Drag Racing Online: The Magazine

Volume VIII, Issue 10, Page

Over all those years, is it even possible for you to pick like one most memorable, most significant moment, as an announcer -- where you are watching it and you say, this is incredible?

DM: A whole host of memories flood back, but I'll just give you a few.  Garlits blowing over at Englishtown and Bernstein’s 300 mph run in Gainesville, I was announcing both of them.  I get asked that question all the time and I say seriously, the most memorable moment is the most recent one.  It takes awhile to go back and sort of process all of the things that I've seen.  I was standing on the starting line when Calvin Rice ran the first 9-second elapsed time in 1956 at the Nationals in Kansas City.  I would tell you, as my memory has it, he started about a foot and a half or two feet behind the starting line and got a rolling start.  Understand, there were no light beams, just a man physically positioning a car when they came up, but it was an inaugural run and he got there and ran a 9.99.  Now that stuck in my memory. Now maybe my memory is false because he certainly deserves credit for doing it, no matter how he did it. My God, that's 50 years ago now and that's just almost impossible to realize how much stuff has gone by.

What about the flip side of that?  Have you ever had a major gaff on the microphone?  What was your worst one where you just wanted to crawl under the desk?

DM: Now, I have a very strong selective memory (laughing)  and I operate on the philosophy of a need-to-know basis and those are things I generally try to get rid of, but trust me, if you do this, if you work in broadcasting or you work with the spoken word at any time, because there is no opportunity for some dictatorial  editor sitting there with a blue pencil writing lines through your copy and changing it, like all editors do, You cannot go 50 years without making a mistake and errors, miscalling cars, miscalling names, saying the wrong thing at the wrong time. All the work I have done, practically exclusively has been ad lib.  Bear in mind that I started in the era when political correctness was not even an imaginable phrase and you had the luxury and leisure to say what you wanted to.  Today you wouldn't say it because it would be deemed offensive.  It probably was in those days, but everyone thought it was funny from time to time.  It’s been an interesting 50 years.  I wouldn't trade it for the world.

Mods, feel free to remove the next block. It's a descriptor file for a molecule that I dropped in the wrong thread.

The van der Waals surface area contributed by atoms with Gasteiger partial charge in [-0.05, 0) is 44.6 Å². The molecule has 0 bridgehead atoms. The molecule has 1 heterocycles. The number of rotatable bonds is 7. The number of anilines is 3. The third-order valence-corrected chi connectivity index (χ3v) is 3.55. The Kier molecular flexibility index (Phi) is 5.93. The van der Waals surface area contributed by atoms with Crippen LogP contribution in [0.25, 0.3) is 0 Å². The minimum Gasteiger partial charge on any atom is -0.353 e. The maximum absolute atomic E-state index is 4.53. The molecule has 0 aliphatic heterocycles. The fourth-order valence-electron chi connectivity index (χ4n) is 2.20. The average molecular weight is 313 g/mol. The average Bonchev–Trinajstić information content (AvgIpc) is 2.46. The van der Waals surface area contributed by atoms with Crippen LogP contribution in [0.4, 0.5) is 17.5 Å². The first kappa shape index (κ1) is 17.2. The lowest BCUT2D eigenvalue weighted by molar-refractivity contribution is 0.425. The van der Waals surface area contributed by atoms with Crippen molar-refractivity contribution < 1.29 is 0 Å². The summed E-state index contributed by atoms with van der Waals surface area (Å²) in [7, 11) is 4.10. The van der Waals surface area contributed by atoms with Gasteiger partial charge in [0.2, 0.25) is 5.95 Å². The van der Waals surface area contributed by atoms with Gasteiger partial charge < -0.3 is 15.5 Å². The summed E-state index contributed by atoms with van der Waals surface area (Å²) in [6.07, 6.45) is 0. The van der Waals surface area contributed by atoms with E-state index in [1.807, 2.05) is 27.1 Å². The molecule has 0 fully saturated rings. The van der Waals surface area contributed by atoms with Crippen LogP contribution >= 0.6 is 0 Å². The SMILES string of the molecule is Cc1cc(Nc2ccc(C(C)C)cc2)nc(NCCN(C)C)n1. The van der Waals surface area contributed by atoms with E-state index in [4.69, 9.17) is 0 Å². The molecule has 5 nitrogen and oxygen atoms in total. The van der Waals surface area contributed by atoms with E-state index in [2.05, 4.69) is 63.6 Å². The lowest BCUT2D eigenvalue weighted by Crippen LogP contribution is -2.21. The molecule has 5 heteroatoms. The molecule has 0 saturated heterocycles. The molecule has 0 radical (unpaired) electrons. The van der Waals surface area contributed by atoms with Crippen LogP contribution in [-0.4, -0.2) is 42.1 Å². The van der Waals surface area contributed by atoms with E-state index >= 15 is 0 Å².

DR: You also have quite a history as a racer yourself.  You've been on the track quite a bit, have you not?

DM: As much as I could, and I don’t know if I speak for all announcers, but if you are involved in this sport, you want to drive, whatever level you are capable or can financially

afford, but there is one great problem. It’s very difficult to be a driver and an announcer. Particularly back in the ‘60s and ‘70s, at least on local track gigs, you were spending most of your time announcing, so there was no time to race.  If you pursued it (announcing) as a career, as I did, you didn't have time to go race. 

Now, I started with a '39 Chevy with an injected Buick and a LaSalle floor 3-speed, that was my first race car.  I ran it for a few years and then I got to announcing and that car just sat.  I went for years and years without driving. In 1970, I was running a racetrack in south Louisiana (Houma) and I had an opportunity to acquire a Fiat altered car that had been built by the same Shreve Automotive group that I referred to in 1959.  The car was built about 1961, 1962. It ran at Indy with a blown Oldsmobile in it and a (B&M) “Hydrostick”  in B-altered.  It ran for a couple years.  Another guy used it with an injected small block and ran in C-altered and the car was sitting in 1970 in the guy's carport so I asked him what he was going to do with it and he said nothing, you want it?  I said, well, yeah, and the guy said, go ahead, take it.  I ended up going to work for NHRA in 1971 in California and towed that car all the way to California. My kids and I got it running in late '72 and we raced it for about 4-5 years.  Injected, big-block, turbo clutch, it was a fun car, ran 9.30's, 142 mph.


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